An annual audit conducted by Apple Inc. of its contractual suppliers located around the world found multiple labour and environmental violations. Three suppliers had used under-aged labour, Apple Inc. said.
Priding itself for its social responsibility, Apple Inc. regularly reviews the operations of its suppliers and reports on findings in its annual Supplier Responsibility Progress Report. The 2010 report revealed three Apple Inc. suppliers used under-age labour to make Apple computers, iPhones and the iPod. Many other violations were also recorded.
According to the report, 44 suppliers did not "... complete environmental impact assessment(s)" and an additional "... 11 facilities did not have permits for air emissions, and four others did not meet the operating conditions specified in the permit for air emissions. We required these facilities to obtain permits and to communicate procedures for adhering to the conditions of the permits."
Apple also found that many of its suppliers practiced hiring discrimination and did not provide proper training for employees. The company found many instances of occupational safety violations; such as employees operating machinery they weren't licenced control, and the failure of many factory owners to provide their employees with adequate safety equipment.
Most of the violations of Apple's Code of Conduct involved employees. There was wide scale documentation of employers shortchanging employees on pay and benefits. Apple said "... At 48 of the facilities audited, we found that overtime wages had been calculated improperly, resulting in underpayment of overtime wages. At 24 facilities, our auditors found that workers had been paid less than minimum wage for regular working hours. In most of these cases, the facility’s pay structure for regular hours depended on attendance-related bonuses to meet minimum wage requirements; without these bonuses, there was no guarantee that the minimum wage would be met. We also found 15 facilities where the facility’s pay structure was unnecessarily complex and could result in underpayment of wages ... Another common violation we found was underpayment of legally required benefits. We found 57 facilities with deficient payments in worker benefits, such as sick leave, maternity leave, or social insurance for retirement .. Audits also revealed 45 facilities where wage deductions were used for disciplinary purposes."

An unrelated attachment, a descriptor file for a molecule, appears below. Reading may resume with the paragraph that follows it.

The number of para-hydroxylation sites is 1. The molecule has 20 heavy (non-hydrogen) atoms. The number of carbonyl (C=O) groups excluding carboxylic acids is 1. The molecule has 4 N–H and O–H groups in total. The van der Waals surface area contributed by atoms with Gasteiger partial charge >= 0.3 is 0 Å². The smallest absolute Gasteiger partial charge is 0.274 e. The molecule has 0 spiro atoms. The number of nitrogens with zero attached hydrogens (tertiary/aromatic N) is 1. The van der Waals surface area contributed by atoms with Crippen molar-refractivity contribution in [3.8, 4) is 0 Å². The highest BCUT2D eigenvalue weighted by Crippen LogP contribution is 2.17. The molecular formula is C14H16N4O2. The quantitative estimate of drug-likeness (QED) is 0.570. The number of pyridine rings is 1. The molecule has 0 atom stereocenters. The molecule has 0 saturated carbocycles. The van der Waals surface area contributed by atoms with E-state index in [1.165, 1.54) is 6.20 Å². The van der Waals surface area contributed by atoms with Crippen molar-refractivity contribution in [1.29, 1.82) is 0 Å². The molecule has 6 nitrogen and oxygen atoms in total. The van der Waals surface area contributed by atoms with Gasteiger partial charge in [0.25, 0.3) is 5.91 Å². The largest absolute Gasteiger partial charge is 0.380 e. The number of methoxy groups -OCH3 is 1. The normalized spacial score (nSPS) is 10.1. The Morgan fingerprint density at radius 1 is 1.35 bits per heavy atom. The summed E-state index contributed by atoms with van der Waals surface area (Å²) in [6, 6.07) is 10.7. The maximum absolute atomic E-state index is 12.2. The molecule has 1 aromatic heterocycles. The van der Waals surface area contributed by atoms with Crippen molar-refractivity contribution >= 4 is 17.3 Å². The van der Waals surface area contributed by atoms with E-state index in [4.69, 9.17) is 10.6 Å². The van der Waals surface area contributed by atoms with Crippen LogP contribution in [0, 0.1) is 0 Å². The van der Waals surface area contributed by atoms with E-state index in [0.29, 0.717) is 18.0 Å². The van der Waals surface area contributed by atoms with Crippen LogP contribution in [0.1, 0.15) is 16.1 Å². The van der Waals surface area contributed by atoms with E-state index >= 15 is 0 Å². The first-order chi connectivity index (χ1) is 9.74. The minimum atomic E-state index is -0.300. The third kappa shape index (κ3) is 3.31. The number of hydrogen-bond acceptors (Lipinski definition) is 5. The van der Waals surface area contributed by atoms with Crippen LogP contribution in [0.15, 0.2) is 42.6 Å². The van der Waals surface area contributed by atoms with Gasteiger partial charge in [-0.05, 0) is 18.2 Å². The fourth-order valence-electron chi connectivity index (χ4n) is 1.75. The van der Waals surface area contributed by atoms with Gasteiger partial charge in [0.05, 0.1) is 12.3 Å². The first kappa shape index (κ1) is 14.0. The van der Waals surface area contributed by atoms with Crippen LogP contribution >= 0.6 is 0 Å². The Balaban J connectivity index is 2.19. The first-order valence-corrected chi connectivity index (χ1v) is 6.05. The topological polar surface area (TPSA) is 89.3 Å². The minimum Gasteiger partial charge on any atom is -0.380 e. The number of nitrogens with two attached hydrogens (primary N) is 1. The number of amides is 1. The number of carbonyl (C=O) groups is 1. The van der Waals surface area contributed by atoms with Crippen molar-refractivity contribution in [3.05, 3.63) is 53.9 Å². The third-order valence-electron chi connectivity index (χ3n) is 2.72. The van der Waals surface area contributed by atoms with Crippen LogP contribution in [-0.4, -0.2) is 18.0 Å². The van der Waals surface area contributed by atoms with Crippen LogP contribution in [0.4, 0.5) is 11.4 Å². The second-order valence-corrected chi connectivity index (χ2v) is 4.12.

In the instances of underage labour, Apple said three of its suppliers had hired a total of eleven youths aged 15, violating national labour laws which stipulated 16 as the minimum age. None of the facilities, which have not been named, will suffer any repercussions, although they have been asked to enact more stringent controls.
In all cases, Apple has required their suppliers to correct the situation. Apple severed ties with one supplier which had consistently falsified its employee records.
Apple did not state how many suppliers it has. Suppliers are required to uphold a Supplier Code of Conduct. Apple's suppliers are located in the United States, Taiwan, Malaysia, Thailand, China, Singapore, The Czech Republic, and the Philippines.